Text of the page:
popular in the 1980's among urban black
americans. A jheri curl was a two-part application that consisted of a texturizer
and an activator
. The texturizer used awful-smelling chemicals to turn interesting kinky
hair into lank, lifeless
stringy curls that hung down, while the activator
kept the subsequently damaged
hair from breaking and falling off while providing an oily
, slimy sheen reminiscent of kelp
that had just washed up on the beach
Besides the fact that it was generally unattractive, the jheri curl's decline in popularity probably occured because of its problematic upkeep. To ensure that the hair remained slimy and lank instead of dried out and crackly, jheri curl users were required to apply activator (usually in a spray bottle) at least once per day. In addition to its unpleasant smell, this activator had the unfortunate side effect of being very greasy; those with jheri curls had to remain cautious when sitting on upholstered furniture as their activator-laden hair causes unattractive discolorations and dark spots to appear on fabric in a mottled pattern (for this same reason, laundry was problematic). Also, application of water to the jheri curl caused the activator to rinse out and subsequently left the hair a frizzy, damaged mess, so people with jheri curls by necessity avoided the swimming pool; the need to keep the hair from water probably gave rise to the urban trend of wearing shower caps over one's hair outside.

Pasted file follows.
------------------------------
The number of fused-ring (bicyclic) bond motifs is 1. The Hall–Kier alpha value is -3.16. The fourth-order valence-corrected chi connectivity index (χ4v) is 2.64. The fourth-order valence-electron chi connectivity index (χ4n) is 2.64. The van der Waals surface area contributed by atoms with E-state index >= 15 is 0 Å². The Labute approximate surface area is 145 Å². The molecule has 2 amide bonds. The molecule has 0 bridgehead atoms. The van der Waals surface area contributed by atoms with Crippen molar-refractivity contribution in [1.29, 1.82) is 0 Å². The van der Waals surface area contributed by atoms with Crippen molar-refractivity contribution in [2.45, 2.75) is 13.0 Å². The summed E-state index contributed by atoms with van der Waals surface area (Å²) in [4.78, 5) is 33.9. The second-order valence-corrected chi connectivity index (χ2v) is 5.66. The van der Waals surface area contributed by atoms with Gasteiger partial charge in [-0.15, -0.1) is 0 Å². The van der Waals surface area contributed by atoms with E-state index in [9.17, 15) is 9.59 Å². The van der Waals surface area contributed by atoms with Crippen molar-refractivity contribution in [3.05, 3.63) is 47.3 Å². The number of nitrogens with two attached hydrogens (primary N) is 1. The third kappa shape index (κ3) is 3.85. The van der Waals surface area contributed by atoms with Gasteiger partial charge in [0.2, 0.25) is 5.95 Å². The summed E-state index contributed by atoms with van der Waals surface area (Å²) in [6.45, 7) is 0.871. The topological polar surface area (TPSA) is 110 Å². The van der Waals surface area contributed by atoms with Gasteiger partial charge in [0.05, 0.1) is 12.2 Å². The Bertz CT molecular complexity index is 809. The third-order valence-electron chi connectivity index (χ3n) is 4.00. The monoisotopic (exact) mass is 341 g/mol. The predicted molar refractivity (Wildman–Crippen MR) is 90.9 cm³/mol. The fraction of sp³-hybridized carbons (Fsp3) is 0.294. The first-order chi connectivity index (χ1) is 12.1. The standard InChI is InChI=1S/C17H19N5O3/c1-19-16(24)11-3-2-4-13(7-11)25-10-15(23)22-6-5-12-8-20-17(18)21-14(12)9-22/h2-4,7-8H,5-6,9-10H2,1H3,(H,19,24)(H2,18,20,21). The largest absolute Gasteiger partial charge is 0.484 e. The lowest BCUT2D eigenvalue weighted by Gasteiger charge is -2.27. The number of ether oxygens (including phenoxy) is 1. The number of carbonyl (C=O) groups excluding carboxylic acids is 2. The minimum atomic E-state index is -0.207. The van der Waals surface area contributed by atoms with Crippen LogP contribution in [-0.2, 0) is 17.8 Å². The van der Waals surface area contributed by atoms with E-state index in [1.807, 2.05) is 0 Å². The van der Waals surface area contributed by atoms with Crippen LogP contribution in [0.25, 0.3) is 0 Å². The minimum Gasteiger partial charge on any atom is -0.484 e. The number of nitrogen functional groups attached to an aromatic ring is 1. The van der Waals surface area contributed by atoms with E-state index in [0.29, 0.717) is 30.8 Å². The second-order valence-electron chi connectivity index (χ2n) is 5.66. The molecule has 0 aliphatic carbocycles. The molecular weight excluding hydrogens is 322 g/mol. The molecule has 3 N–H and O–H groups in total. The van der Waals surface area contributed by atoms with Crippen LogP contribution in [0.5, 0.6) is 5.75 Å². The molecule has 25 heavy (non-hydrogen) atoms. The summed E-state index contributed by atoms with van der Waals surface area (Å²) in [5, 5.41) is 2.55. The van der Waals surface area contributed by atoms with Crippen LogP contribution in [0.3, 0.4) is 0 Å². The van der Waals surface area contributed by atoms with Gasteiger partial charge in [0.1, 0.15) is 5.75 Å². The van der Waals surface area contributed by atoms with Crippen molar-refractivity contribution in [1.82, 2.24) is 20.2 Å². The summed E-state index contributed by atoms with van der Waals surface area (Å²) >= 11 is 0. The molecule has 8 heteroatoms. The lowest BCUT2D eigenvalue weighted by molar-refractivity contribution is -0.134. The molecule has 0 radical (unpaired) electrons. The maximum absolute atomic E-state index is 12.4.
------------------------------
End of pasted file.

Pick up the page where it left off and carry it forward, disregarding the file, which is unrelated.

A few famous people who have sported jheri curls include: Michael Jackson, New Edition, Rick James and Eriq La Salle (in Coming to America).